Why people are lying about their dead dogs online.

"This is Summer," read the caption on the picture of a gorgeous golden retriever, sprawled out on a dog bed looking sweetly up into the camera.

"She died on June 24, 2024 at the age of 16 years and 2 months and 3 days old. I miss her so much. Picture taken two weeks before she passed."

My heart clenched into a fist.

Having said goodbye to our own senior dog in December last year, I've been blindsided by just how much the grief can still floor every member of our family out of the blue. 

I clicked on the 'care' emoji reaction and opened the comment section to send my condolences to a woman in America I'd never met. We were both part of the Golden Retriever Lovers Facebook group, and had both had to say goodbye to much-loved family members. Connection enough for me to send her some well-wishes, I reasoned. 

"Save your tears, this woman is a SCAMMER," read the first comment.

"She has a different dead dog every day," agreed another, "Admin, please block and delete."

I clicked on the name of the profile who'd posted about Summer. Indeed, there were several posts in the group, dating back several months, where she’d claimed to have just lost a dog.

"It happens all the time," says Gold Coast woman Sally, who is a member of half-a-dozen online dog-lover groups.

"I have no idea why these people do it — what is there to gain? It’s not like your traditional scam where they’re asking for money or anything?"


Psychotherapist Julie Sweet from Sydney’s Seaway Counselling and Psychotherapy has a theory.

"Munchausen syndrome, now officially known as Factitious disorder imposed on self, is a rare type of mental disorder where a person fakes illness to gain attention and sympathy," she explains. 

Watch: Things dogs never say. Post continues after video.

Video via Mamamia.

"It is a mental disorder in which a person repeatedly and deliberately acts as if they have a mental or physical illness when they are not really sick."

There's also its darker sibling: Munchausen by proxy or the decidedly less-catchy 'factitious disorder imposed on another,' in which someone — usually the mother of a child- either lies about the child’s illness, or worse, intentionally makes that child sick.

The high-profile case of Gypsy Rose Blanchard is an extreme example of Munchausen by proxy.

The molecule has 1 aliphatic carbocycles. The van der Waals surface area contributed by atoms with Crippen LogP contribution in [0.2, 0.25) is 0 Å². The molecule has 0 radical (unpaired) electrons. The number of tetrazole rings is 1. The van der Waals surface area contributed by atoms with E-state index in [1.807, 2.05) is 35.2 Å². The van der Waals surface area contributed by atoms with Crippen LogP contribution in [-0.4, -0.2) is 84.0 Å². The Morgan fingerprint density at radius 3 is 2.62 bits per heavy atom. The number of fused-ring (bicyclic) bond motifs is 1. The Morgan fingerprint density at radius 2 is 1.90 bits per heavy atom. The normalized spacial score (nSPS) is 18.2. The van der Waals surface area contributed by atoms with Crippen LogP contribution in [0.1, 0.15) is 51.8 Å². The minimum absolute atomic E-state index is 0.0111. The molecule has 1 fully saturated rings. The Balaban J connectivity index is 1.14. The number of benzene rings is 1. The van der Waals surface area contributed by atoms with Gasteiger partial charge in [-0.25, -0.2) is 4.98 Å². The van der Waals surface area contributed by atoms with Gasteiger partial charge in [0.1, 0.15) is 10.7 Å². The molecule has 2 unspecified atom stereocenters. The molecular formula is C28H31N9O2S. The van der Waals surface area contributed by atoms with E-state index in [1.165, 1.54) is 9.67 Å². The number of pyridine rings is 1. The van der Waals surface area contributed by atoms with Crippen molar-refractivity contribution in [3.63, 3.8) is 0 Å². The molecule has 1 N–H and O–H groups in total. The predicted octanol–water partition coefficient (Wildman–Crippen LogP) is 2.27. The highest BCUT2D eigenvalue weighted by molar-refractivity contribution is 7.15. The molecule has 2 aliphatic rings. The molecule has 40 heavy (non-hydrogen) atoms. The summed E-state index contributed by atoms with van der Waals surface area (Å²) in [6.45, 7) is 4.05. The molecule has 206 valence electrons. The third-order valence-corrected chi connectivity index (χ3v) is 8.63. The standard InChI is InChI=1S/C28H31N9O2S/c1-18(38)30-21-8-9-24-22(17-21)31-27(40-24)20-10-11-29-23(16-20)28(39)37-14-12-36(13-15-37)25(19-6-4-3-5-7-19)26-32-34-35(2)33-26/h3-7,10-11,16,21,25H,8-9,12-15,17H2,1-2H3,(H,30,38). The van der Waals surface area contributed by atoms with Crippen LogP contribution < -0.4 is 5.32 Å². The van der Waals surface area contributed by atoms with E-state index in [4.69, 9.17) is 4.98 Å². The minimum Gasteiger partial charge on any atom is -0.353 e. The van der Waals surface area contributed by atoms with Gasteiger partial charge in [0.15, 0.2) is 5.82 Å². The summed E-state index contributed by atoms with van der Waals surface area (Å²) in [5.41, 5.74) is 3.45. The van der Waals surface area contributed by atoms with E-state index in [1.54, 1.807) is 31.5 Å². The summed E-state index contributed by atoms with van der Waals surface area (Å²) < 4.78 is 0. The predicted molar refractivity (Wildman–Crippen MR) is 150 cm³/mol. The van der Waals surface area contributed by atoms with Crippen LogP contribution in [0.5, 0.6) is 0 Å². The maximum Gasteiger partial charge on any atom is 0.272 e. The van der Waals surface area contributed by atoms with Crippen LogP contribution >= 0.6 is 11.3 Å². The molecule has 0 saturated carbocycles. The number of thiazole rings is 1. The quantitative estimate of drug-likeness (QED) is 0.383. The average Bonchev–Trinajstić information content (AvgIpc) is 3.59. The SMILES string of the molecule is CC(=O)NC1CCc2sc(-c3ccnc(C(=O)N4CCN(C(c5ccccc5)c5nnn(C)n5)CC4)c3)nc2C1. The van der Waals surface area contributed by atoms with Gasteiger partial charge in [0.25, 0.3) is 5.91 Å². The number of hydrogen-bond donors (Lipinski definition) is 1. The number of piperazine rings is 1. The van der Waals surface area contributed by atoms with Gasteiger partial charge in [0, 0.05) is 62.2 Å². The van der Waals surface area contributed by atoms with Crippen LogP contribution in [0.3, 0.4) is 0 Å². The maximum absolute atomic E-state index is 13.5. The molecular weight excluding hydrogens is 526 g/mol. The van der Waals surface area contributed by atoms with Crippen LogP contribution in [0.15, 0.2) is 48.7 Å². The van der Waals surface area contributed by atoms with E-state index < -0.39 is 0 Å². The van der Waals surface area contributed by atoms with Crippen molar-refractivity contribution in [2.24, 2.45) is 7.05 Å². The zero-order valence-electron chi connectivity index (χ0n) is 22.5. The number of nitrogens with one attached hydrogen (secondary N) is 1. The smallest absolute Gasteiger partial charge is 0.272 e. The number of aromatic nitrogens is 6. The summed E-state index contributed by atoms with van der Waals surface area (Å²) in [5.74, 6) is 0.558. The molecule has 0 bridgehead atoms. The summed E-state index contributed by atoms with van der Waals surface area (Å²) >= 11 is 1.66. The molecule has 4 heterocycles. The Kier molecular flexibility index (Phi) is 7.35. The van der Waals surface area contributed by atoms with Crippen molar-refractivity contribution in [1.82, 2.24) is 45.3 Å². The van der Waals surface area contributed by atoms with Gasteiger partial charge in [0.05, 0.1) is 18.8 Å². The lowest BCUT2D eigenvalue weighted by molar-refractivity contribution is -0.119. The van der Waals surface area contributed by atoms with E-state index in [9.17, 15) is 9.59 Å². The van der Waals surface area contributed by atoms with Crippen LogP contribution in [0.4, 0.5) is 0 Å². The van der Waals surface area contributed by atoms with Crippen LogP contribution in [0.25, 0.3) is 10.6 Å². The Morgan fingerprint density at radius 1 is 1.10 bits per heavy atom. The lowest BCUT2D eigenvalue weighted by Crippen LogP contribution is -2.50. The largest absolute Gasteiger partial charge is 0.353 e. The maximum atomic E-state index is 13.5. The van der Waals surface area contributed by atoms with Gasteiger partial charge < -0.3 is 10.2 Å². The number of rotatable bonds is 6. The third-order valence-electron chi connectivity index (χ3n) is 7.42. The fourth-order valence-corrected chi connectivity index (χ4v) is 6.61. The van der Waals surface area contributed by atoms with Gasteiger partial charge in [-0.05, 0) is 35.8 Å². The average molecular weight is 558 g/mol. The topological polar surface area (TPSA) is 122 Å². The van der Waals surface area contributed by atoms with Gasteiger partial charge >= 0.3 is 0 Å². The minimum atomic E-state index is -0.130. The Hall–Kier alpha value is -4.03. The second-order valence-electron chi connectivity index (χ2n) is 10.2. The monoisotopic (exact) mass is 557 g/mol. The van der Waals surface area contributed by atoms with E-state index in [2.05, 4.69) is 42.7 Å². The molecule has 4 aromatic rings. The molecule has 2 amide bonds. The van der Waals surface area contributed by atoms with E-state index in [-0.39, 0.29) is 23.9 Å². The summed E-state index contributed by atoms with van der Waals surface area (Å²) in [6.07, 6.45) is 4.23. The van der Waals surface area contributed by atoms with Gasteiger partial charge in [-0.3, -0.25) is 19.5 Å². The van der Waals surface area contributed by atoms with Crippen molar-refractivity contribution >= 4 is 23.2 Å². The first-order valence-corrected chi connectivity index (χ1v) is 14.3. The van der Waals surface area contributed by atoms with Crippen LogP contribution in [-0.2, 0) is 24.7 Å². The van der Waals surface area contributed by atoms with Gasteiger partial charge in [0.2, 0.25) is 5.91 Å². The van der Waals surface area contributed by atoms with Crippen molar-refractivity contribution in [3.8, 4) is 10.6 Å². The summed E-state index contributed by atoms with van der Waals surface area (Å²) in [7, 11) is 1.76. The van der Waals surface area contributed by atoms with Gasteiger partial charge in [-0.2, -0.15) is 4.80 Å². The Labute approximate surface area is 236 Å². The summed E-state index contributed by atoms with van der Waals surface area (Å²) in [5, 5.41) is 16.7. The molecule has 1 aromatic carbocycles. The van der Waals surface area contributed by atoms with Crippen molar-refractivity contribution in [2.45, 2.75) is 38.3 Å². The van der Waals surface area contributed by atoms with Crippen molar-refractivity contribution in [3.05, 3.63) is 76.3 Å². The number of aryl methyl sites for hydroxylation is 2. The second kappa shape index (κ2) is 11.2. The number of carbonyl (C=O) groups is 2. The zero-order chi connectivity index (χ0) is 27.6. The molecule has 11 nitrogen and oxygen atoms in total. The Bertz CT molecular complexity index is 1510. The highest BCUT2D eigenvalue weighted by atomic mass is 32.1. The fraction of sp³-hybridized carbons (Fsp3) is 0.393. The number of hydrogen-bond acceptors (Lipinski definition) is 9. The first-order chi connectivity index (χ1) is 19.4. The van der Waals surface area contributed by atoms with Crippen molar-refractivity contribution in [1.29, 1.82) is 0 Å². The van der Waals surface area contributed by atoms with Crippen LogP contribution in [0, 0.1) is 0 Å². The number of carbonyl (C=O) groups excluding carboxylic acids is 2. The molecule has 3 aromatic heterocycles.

So, is that what's going on here? Are we looking at the emergence of a kind of canine Munchausen by proxy?

Sweet thinks it's possible, and while she can’t comment on a specific individual's mental health circumstances, agrees that one reason behind the trend could be a search for belonging. 


"The reasons for the behaviour vary and can be complex, however a strong desire for attention and sympathy is known to be an underlying issue in factitious disorders," she says.

"People want to be seen and heard. If someone is isolated or without support, they can often be more susceptible to compromised mental health."

"In the instance of falsely sharing that their dog had died, this could occur for reasons of seeking inclusivity. An individual may feel that by lying about their dog dying, they could gain access to a closely connected community, or a collective group of like-minded people to ultimately feel accepted and like they belong."

Image: Supplied.

While there is something decidedly icky about faking something as heartbreaking as the death of a much-loved dog in order to garner sympathy (shout out to anyone who's called in a dead relative to phone in sick), the idea that our increasingly-isolated society might be leading to this kind of behaviour makes it hard to muster too much anger towards these people. 


Margaret, who is one admin of a popular Facebook group for dog-lovers with over 100K members, says that while it used to make her "see red", she now has a slightly more compassionate take on the troubling trend. 

"I would say I'd remove a post about once a week from a scammer," she says, "and it's frustrating, and no doubt upsetting for our genuine members who have lost pets and understand the grief it causes — and resurfaces for them."

But, she continues, there's another perspective too. 

"I have often wondered though, if perhaps some of these repeat offenders, who post a different pup each week, might have actually experienced that grief and are unable to let it go, so do it as a kind of desperate bid to keep hold of their furbaby."

"It's sick, but also sad. I wouldn't want to think of someone dealing with that level of pain all alone."

*Mamamia reached out to the profiles behind some of the fake posts mentioned, they did not respond for requests for comment by the time the article was published.

Feature Image: Canva.

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